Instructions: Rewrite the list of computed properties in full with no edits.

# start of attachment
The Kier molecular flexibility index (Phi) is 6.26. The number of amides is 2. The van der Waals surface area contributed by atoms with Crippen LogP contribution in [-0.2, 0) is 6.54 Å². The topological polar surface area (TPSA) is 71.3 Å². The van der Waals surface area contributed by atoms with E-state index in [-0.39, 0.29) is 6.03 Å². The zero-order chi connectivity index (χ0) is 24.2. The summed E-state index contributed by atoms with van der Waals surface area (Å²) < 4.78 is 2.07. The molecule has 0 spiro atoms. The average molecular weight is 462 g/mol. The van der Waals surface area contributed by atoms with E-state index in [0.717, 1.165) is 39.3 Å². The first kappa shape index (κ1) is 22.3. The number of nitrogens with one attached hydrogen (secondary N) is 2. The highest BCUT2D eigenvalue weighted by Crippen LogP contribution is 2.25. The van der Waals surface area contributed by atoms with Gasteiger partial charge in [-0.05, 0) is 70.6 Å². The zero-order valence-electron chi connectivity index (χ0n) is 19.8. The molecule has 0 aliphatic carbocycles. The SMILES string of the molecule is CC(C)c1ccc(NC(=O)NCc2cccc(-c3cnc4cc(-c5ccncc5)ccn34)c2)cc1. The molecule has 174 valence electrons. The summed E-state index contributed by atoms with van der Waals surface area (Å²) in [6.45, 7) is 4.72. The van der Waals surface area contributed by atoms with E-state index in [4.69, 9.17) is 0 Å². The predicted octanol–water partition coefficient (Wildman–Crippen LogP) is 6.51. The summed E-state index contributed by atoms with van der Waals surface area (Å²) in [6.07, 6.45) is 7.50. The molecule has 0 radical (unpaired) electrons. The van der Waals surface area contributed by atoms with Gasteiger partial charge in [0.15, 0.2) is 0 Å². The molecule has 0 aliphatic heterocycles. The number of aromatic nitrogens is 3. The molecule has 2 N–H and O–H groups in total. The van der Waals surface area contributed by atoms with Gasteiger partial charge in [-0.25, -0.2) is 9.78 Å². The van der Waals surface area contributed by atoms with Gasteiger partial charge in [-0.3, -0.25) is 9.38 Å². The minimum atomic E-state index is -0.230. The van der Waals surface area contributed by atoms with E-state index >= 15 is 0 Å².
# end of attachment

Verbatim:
The Kier molecular flexibility index (Phi) is 6.26. The number of amides is 2. The van der Waals surface area contributed by atoms with Crippen LogP contribution in [-0.2, 0) is 6.54 Å². The topological polar surface area (TPSA) is 71.3 Å². The van der Waals surface area contributed by atoms with E-state index in [-0.39, 0.29) is 6.03 Å². The zero-order chi connectivity index (χ0) is 24.2. The summed E-state index contributed by atoms with van der Waals surface area (Å²) < 4.78 is 2.07. The molecule has 0 spiro atoms. The average molecular weight is 462 g/mol. The van der Waals surface area contributed by atoms with E-state index in [0.717, 1.165) is 39.3 Å². The first kappa shape index (κ1) is 22.3. The number of nitrogens with one attached hydrogen (secondary N) is 2. The highest BCUT2D eigenvalue weighted by Crippen LogP contribution is 2.25. The van der Waals surface area contributed by atoms with Gasteiger partial charge in [-0.05, 0) is 70.6 Å². The zero-order valence-electron chi connectivity index (χ0n) is 19.8. The molecule has 0 aliphatic carbocycles. The SMILES string of the molecule is CC(C)c1ccc(NC(=O)NCc2cccc(-c3cnc4cc(-c5ccncc5)ccn34)c2)cc1. The molecule has 174 valence electrons. The summed E-state index contributed by atoms with van der Waals surface area (Å²) in [6.45, 7) is 4.72. The van der Waals surface area contributed by atoms with E-state index in [4.69, 9.17) is 0 Å². The predicted octanol–water partition coefficient (Wildman–Crippen LogP) is 6.51. The summed E-state index contributed by atoms with van der Waals surface area (Å²) in [6.07, 6.45) is 7.50. The molecule has 0 radical (unpaired) electrons. The van der Waals surface area contributed by atoms with Gasteiger partial charge in [0.15, 0.2) is 0 Å². The molecule has 0 aliphatic heterocycles. The number of aromatic nitrogens is 3. The molecule has 2 N–H and O–H groups in total. The van der Waals surface area contributed by atoms with Gasteiger partial charge in [-0.25, -0.2) is 9.78 Å². The van der Waals surface area contributed by atoms with Gasteiger partial charge in [-0.3, -0.25) is 9.38 Å². The minimum atomic E-state index is -0.230. The van der Waals surface area contributed by atoms with E-state index >= 15 is 0 Å².